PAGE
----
How did Jesus change the water into wine? When did he do it? Who saw it? Let’s try to find out. Look at John 2, verses 6-10.
The details in the Gospel of John are somewhat scant, aren’t they? Jesus follows his mom’s lead, tells the servants to fill some large jars with water and they take the water-turned-wine to the master of the banquet, who declares that it is the best wine.
Saving the best wine for last is very unusual. The Master of the banquet doesn’t seem to know about the miracle. And he probably didn’t care at this point. If he knew there was a problem, it was solved. The wedding could continue, now with the best wine!
So who saw the miracle happen? As we saw in the first post in this week’s series on John 2:1-11, The Chosen depicts Jesus as asking everyone to leave the room where they jars were located, and privately, all by himself with no one looking, he dips his hands into the water, thus changing the water into wine. The text of the Gospel of John, however, doesn’t tell us if that’s how he did it. So, I wonder, could it be that people saw Jesus perform the miracle? At this point, we know the servants were involved, but we don’t know how much they saw.
The Gospel of John tells us that the servants knew what happened. They were there when that woman told her son to get involved. They were there when the women told them to do whatever her son said to do. They were there when her son asked them to fill the jars, those big earthen jars with water. They knew the issue at hand was the absence of wine, and they found it bizarre when this man tells them to fill the jars with water. Shouldn’t he have been telling them to go out to find more wine? Why water? The issue was wine, not water. But they are servants, and their position in society and at this banquet is to do what they are told. They tended to be people on the margins of society, the underlings. The woman had that look in her eye, and they did what she said, which was to do what the man said. So the servants fetch water from the town well, bucket after bucket after bucket. Till the jars were full.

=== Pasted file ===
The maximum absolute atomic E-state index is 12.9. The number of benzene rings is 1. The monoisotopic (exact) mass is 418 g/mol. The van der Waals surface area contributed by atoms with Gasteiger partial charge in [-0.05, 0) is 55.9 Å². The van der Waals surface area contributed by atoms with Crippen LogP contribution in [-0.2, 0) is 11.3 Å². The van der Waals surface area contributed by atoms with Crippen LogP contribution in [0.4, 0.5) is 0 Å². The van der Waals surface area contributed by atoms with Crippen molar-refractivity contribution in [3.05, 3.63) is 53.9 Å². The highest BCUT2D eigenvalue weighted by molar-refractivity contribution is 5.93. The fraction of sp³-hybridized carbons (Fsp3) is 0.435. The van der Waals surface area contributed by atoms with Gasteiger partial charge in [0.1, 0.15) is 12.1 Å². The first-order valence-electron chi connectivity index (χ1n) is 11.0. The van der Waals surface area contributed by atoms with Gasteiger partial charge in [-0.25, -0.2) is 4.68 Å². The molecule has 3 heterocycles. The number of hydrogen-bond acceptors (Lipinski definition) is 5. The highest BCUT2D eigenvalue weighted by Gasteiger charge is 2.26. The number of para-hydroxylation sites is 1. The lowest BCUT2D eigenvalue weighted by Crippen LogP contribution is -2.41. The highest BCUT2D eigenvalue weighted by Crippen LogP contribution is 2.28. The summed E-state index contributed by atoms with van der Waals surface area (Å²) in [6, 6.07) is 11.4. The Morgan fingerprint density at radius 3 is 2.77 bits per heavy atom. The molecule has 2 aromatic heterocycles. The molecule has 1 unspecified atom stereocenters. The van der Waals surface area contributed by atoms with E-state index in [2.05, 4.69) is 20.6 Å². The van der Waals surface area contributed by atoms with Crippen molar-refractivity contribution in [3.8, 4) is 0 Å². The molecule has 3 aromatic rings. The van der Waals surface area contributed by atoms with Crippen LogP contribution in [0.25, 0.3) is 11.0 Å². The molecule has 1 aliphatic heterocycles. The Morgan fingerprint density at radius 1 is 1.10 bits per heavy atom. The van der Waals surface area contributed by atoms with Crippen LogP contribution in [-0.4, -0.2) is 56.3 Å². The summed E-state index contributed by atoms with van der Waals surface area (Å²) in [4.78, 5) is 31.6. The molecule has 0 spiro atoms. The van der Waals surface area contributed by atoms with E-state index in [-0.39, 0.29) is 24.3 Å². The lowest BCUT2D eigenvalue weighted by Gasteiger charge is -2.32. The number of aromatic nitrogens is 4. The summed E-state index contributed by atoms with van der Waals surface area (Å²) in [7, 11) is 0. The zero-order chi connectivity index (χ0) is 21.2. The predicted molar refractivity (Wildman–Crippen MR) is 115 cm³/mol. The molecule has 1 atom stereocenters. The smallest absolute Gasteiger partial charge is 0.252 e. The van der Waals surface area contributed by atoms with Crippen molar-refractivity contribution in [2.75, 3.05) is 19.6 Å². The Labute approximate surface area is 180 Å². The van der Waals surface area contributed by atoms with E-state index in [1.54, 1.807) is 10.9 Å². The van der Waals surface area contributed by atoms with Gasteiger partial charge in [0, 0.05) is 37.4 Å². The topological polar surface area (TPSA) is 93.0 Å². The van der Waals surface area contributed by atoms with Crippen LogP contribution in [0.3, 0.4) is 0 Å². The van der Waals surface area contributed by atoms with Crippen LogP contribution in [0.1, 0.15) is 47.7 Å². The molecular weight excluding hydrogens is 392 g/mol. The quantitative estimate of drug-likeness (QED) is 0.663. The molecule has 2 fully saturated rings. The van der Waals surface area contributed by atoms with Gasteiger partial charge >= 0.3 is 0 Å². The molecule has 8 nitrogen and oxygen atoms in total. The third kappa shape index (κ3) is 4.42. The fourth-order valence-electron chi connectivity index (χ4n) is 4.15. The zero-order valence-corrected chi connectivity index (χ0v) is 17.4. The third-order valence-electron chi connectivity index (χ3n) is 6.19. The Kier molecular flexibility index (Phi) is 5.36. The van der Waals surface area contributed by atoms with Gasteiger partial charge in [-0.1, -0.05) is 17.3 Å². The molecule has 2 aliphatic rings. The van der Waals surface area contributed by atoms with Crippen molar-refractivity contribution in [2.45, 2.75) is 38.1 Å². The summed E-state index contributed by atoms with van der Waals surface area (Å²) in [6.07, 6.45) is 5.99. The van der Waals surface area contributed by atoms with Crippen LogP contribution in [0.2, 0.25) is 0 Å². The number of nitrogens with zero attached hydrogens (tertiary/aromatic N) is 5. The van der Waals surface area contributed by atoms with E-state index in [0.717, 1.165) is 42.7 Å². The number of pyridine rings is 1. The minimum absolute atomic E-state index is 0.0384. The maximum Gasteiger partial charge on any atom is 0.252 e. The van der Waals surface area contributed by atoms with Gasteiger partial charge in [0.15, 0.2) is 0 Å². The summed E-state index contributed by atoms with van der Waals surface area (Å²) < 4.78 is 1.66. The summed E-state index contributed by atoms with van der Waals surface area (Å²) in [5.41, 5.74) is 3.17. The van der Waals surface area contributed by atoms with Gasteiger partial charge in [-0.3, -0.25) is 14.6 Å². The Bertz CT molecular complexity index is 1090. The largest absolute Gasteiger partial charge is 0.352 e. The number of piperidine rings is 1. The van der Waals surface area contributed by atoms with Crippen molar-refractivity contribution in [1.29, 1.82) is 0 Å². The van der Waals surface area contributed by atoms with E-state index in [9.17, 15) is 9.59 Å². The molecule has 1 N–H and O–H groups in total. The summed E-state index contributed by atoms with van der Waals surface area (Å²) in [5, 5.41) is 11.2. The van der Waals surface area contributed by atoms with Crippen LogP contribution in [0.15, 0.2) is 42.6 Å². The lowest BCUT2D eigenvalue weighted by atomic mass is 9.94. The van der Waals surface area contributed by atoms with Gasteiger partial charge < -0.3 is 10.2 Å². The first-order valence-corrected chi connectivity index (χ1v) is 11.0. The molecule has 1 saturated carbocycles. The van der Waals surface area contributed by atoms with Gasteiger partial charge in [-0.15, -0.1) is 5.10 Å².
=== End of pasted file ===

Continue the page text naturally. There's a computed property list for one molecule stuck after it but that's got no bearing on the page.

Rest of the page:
The Gospel of John doesn’t tell us precisely how the miracle happened. Did the servants pour their smaller jars of water from the well into the big jars at the wedding, and when the water hit the inside of the jar, the water turned into wine? Could the servants see the transformation happening with each pour? Or did Jesus wait until all the jars were totally filled to do the miracle? At what point did the servants know the miracle had happened? Maybe when Jesus told them to draw some out. They had to see the red color then, right? But perhaps they didn’t yet taste it themselves, and they were surprised along with the master when he took his first sip.
The important issue is not how or when it happened, or even who saw it happen. The important issue is why Jesus changed the water into wine. It’s quite a unique miracle, and yet it is not the only time that Jesus will do a miracle like this. On at least one other occasion, he will take one boy’s small packed lunch of some bread and fish, meant to feed one person, and Jesus would multiply it to feed thousands. But Jesus is not in the business of providing food and drink for the world. His followers rightly would take on that concern for those in need, and that is why we continue to pursue ministries of feeding those in need. Jesus could have gone around Israel, turning water into wine all over the place, putting the vineyards out of business in the process. But no. He had another reason for this miracle.
We’ll find out his other reason in the next post.